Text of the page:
How to Get the Best Answers on Usenet

Overcoming Initial Fears

First time Usenet users will eventually find themselves wanting to post a question to a newsgroup. After all, Usenet exists primarily to give users the opportunity to learn and explain information in a collaborative setting. Sadly, asking that first question through a newsgroup post can be intimidating for some. For example, new users need to know what particular newsgroup should see the post, or whether the post’s response requires an expert’s answer. This can be a scary prospect since many people are afraid to let anyone know of their ignorance on a subject. Once that fear is overcome, and users actually ask their questions via posts to a newsgroup, they will find Usenet highly rewarding.

Waiting for the Reply

Given the nature of Usenet, in most cases, users will receive quick answers. They may have to wait a little longer if they are looking for an expert answer. The reason for delay is simple. Since questions are rotated down by activity, a user’s question may get overlooked by those experts. Therefore, users should know a few Usenet tricks in order to get their question viewed without violating the netiquette required for Usenet newsgroups. Let’s look at how that’s done.

Usenet is not dead
Usenet is not dead (Photo credit: Alexandre Dulaunoy)

Inviting Elaborators to the Question

When users post questions, they will get a lot of short responses. Since these repliers only give brief answers, users can keep the post going by encouraging those individuals to keep their answers going. This will not only keep the discussion alive, but will possibly encourage the right answer from one of the members who have already posted a reply. For example, users looking for a specific cooking technique might receive a quick answer from another user about grandmother’s recipe. Having users elaborate on what they know about the recipe and methods used encourages others to post similar stories or information. This will help keep the discussion active. The tip here is to keep the discussion going until the question is answered with the desired response.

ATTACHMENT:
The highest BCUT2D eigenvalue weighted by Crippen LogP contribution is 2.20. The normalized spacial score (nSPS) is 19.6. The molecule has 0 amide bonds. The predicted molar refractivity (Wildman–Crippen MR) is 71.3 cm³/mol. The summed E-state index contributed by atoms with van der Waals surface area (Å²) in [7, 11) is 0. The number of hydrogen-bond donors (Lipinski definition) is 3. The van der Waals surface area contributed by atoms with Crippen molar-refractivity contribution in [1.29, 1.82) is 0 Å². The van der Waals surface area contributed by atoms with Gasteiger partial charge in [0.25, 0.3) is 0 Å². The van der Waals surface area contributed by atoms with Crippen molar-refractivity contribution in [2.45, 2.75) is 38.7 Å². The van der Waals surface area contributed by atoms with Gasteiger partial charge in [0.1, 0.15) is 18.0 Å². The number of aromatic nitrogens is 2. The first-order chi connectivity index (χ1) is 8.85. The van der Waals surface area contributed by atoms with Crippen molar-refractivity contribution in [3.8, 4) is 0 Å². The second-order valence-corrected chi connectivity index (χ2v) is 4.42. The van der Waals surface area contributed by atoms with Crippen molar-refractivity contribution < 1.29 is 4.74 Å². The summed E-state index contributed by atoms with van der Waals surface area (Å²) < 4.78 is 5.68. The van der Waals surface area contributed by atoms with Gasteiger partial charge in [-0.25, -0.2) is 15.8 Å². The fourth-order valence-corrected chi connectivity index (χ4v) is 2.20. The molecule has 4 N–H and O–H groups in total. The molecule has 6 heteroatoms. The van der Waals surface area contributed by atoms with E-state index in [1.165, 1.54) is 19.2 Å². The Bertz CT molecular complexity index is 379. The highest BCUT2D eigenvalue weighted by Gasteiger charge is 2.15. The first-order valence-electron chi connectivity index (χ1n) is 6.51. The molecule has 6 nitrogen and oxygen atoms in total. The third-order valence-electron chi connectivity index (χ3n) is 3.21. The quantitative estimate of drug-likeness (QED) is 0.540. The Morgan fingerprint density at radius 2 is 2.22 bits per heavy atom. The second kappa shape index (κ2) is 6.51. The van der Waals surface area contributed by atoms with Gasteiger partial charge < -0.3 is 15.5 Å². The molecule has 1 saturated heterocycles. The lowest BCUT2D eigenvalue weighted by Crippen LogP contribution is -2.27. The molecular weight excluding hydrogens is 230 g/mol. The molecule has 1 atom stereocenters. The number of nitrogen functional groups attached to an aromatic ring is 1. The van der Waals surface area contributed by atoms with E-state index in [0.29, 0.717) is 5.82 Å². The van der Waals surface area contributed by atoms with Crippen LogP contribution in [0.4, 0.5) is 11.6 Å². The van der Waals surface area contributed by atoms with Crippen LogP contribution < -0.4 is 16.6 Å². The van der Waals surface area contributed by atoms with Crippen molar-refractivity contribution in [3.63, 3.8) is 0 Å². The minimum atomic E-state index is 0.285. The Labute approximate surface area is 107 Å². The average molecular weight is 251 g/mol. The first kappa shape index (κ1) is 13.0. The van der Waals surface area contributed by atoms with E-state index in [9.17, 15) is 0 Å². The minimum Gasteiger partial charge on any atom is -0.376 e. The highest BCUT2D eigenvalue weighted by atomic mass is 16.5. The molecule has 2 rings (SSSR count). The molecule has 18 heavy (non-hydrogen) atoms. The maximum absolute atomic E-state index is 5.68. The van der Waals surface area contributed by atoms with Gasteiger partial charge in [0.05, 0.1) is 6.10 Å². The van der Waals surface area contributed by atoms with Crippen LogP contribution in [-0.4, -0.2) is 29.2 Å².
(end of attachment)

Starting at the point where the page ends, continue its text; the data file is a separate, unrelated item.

Ignoring Arguments

Though Usenet is a useful tool for obtaining information through group discussions, many groups have what are referred to as a trolls. Trolls are troublemakers. These individuals come into newsgroups and purposely start arguments or attempt to spark an argument in active discussions.

When an original poster gives into these sparks and argues back, a moderator will typically shut the discussion down. In the rare instance a moderator leaves the post open, the flame war can spiral out of control and the original topic will be lost. This means the user will not receive the desired answer. The tip here is to ignore trolls.

Reply Frequently

Original posters are primarily responsible for monitoring what is posted about their questions and giving feedback to responders. Fellow newsgroup members will assume that the discussion is inactive if the original poster does not reply. Therefore, questioners should read answer posts, reply to them, and continue to monitor the discussion for further activity. A kind word of thanks from the questioner to whoever answers the question is also in order. The tip here is to monitor the conversation and state clearly that the question has been answered satisfactorily.

New Users Should Reply When Appropriate

Users should look at relevant discussions other than the ones they initiated and offer replies where appropriate. This tells others that the user is genuinely interested in furthering the aims of the newsgroup. This in turn helps speed up replies because other devotees know the new user wants to be a serious collaborator.

Users Get What They Put into It

Users who ignore other posts, start arguments, or give into trolls, will not have as positive an experience on Usenet. On the other hand, users who are active, provide valuable feedback, and stay on top of their posts, will have a rewarding Usenet experience. Lastly, new users should promote a good image on their newsgroup. This will help other users instantly recognize them and others will be more willing to respond to the new user’s discussion posts.